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Skeletal System



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Quick Facts

Location: Vertebral column.

Bone Type: Irregular bone.

Key Features: Lateral masses, anterior and posterior arches, and transverse processes.

Articulates With: Occipital bone and axis.

Arterial Supply: Vertebral arteries.

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Key Features & Anatomical Relations

The atlas (first cervical vertebra or vertebra C1) is one of the seven cervical vertebrae of the vertebral column. It is considered an atypical cervical vertebra because some of its features differ to those of typical cervical vertebrae, such as the absence of a vertebral body and spinous process. The atlas is classified as an irregular bone, and it includes the following bony features:

- parts: lateral masses, anterior and posterior arches, and transverse processes;

- landmarks: superior and inferior articular facets, anterior and posterior tubercles, grooves for vertebral arteries, and transverse ligament tubercles.

More information regarding these and other bony features can be found in the Parts and Landmarks tabs for this bone.

The atlas is located:

- superior to the axis (second cervical vertebra);

- inferior to the occipital bone.

It articulates with the:

- axis at both the median and lateral atlantoaxial joints;

- occipital bone at the atlantooccipital joints.


Ossification of the atlas occurs at three ossification centers, these are found in the:

- right and left lateral masses, with one center found in each, which appear in utero during the second month;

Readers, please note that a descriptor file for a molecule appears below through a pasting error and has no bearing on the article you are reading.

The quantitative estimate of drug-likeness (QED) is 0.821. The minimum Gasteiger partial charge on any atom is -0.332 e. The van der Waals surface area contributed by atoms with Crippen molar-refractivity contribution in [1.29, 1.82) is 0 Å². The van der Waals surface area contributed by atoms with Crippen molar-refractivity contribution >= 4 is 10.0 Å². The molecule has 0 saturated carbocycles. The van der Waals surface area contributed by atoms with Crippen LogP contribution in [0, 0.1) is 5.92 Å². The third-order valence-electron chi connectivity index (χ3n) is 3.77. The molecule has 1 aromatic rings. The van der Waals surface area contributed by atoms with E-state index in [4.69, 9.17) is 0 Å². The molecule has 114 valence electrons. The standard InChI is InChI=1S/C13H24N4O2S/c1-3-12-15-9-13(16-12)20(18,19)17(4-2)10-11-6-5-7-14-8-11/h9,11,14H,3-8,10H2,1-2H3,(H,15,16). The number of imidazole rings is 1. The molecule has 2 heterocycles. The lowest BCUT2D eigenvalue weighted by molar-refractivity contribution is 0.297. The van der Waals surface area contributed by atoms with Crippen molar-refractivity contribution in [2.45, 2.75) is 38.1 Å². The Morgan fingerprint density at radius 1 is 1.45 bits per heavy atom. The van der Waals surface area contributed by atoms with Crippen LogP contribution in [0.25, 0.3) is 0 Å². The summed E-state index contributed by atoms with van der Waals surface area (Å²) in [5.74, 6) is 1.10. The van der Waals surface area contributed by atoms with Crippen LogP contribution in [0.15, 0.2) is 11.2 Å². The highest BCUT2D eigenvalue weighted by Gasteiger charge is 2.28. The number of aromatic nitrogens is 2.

- anterior arch, which appears during the first year after birth.

The ossification centers for the right and left lateral masses fuse with each other to form the posterior arch during the third to fourth years. The anterior arch fuses with the lateral masses during the sixth to eighth years (Standring, 2016).


In some individuals:

- the posterior arch of atlas may be present as incompletely fused;

- the superior articular facets may be present in a bipartite condition (i.e., divided into two parts);

- the atlas may be fused with the occipital bone, known as atlantooccipital assimilation (Tubbs, Shoja and Loukas, 2016).

Surface Anatomy

The posterior tubercle of the atlas is difficult to palpate, as it lies deep to the nuchal ligament.

List of Clinical Correlates

- Fracture

- Osteoporosis

- Spinal stenosis

- Scoliosis

- Atlantooccipital assimilation

- Dislocation of atlantooccipital joints

- Dislocation of atlantoaxial joints

- Spina bifida


Standring, S. (2016) Gray's Anatomy: The Anatomical Basis of Clinical Practice. Gray's Anatomy Series 41st edn.: Elsevier Limited.

Tubbs, R. S., Shoja, M. M. and Loukas, M. (2016) Bergman's Comprehensive Encyclopedia of Human Anatomic Variation. Wiley.

Complete Anatomy

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Complete Anatomy